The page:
Access to both information and communication for people with disabilities is something that is guaranteed by Chinese law. In the years 2004 and 2005 the governmental ministries, civil society, as well as disabled peoples" organizations co-sponsored two, "Information Accessibility Seminars," that were attended by delegates and experts from the Ministry of Information Industry, the China Disabled Persons" Federation, the Ministry of Sciences and Technology, the China Blind Association, and greater than thirty media and twenty locally and internationally renowned corporations - to include IBM, Motorola, Simens, and Microsoft. The participants discussed means for the creation of an accessible information environment for people with sensory disabilities through legislation, as well as the use of accessible technologies such as web design, programming, and communication format adaptation.
People with Disabilities and Housing in China
People with disabilities have the same right to housing in China as others on an equal basis, although some own their own homes and are entitled to equal access to public housing programs. The majority of people with disabilities in China are believed to live with their families and care providers; in China, families usually play an important role in providing care for family members with disabilities.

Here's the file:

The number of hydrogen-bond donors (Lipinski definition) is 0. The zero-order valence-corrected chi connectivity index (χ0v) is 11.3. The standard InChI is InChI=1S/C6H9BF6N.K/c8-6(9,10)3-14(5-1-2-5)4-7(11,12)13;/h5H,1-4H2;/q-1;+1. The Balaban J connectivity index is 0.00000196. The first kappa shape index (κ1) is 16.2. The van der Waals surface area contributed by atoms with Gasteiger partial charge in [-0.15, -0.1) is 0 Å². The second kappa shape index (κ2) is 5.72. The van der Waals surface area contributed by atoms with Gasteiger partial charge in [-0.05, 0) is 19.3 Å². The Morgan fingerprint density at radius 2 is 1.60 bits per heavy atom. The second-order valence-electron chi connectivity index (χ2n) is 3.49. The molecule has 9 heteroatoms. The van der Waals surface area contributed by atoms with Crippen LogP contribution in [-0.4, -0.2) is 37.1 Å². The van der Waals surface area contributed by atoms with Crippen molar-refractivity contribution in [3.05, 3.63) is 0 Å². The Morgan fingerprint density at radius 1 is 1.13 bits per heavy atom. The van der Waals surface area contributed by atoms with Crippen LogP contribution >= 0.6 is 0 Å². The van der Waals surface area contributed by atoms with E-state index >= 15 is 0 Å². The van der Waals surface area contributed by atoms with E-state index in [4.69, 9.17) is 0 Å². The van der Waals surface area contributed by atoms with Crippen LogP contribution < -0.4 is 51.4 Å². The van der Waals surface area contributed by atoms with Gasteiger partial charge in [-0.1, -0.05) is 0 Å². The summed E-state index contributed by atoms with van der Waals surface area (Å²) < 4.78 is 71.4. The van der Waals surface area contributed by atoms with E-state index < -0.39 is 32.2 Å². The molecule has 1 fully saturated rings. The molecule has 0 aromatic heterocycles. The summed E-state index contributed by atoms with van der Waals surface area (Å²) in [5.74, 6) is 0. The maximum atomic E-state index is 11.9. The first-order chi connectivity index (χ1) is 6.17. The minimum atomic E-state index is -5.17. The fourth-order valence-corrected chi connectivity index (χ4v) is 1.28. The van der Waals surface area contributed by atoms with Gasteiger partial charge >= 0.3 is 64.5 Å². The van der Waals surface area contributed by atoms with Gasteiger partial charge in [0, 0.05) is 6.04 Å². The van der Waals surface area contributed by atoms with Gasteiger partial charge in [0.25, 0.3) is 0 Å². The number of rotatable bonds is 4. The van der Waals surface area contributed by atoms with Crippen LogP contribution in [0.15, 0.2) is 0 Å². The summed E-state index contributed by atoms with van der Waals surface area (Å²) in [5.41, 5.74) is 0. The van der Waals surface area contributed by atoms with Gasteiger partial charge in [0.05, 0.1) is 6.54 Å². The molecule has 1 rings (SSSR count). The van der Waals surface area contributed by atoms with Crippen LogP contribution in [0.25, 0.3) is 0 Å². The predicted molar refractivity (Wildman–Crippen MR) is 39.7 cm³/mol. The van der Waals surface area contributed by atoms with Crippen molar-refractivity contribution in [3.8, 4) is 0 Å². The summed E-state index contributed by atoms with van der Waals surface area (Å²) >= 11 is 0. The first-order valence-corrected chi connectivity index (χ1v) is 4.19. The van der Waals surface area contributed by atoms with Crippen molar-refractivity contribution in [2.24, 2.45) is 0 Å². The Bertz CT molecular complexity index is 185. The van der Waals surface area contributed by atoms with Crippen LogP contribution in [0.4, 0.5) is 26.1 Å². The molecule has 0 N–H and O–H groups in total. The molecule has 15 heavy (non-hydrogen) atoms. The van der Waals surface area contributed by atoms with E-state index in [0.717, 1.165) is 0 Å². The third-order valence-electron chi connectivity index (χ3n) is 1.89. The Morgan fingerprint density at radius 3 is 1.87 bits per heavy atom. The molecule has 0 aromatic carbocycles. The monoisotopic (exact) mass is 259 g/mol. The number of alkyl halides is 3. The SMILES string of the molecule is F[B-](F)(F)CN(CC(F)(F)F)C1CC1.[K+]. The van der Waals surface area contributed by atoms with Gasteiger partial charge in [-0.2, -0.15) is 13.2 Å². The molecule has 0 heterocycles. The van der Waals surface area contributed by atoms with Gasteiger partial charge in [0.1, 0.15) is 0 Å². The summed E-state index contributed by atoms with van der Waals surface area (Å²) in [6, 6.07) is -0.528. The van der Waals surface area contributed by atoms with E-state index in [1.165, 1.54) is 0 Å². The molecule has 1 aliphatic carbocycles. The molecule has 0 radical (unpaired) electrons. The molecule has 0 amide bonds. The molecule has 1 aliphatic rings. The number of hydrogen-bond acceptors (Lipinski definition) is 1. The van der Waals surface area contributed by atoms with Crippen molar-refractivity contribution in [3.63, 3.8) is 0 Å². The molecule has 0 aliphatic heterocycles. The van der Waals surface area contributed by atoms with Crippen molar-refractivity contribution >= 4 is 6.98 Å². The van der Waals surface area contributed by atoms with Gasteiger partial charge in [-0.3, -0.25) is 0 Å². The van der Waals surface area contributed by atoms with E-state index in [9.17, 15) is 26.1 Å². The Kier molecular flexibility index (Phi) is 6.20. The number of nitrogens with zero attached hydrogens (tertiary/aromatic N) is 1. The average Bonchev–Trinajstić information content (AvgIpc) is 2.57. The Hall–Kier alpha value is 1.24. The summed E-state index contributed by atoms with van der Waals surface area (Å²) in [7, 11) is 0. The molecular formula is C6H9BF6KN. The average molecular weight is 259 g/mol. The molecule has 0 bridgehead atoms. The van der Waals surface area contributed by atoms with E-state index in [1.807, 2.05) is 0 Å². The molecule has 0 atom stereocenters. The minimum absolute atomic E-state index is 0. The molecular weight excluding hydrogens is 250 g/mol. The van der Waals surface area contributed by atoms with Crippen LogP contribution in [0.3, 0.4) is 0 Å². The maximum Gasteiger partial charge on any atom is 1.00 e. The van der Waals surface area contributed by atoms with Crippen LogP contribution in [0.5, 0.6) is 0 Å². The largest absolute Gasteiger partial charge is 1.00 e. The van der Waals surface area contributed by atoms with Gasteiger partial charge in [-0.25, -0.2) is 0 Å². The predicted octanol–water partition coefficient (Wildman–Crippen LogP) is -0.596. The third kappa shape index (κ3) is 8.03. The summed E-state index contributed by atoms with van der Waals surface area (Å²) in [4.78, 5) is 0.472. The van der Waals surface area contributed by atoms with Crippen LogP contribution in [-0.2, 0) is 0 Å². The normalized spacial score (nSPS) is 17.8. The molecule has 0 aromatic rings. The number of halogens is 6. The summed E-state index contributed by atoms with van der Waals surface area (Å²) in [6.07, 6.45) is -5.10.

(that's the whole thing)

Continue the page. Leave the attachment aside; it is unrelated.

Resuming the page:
Approximately seventeen-percent of people with disabilities in China live in poverty; the majority of them in rural areas. Nearly 140,000 families with members who experience a form of disability do not have adequate housing, with another sixty-thousand living in housing in poor conditions and in need of renovation. The Chinese government is working with local partners on a program called, "Helping Poor Disabled Persons in Renovating Housing." The project is funded by central and local governments and other sources. Disabled peoples" organizations and local communities are contributing manpower and technical assistance to households in need. The program started in the year 2003.
Thomas C. Weiss is a researcher and editor for Disabled World. Thomas attended college and university courses earning a Masters, Bachelors and two Associate degrees, as well as pursing Disability Studies. As a Nursing Assistant Thomas has assisted people from a variety of racial, religious, gender, class, and age groups by providing care for people with all forms of disabilities from Multiple Sclerosis to Parkinson's; para and quadriplegia to Spina Bifida.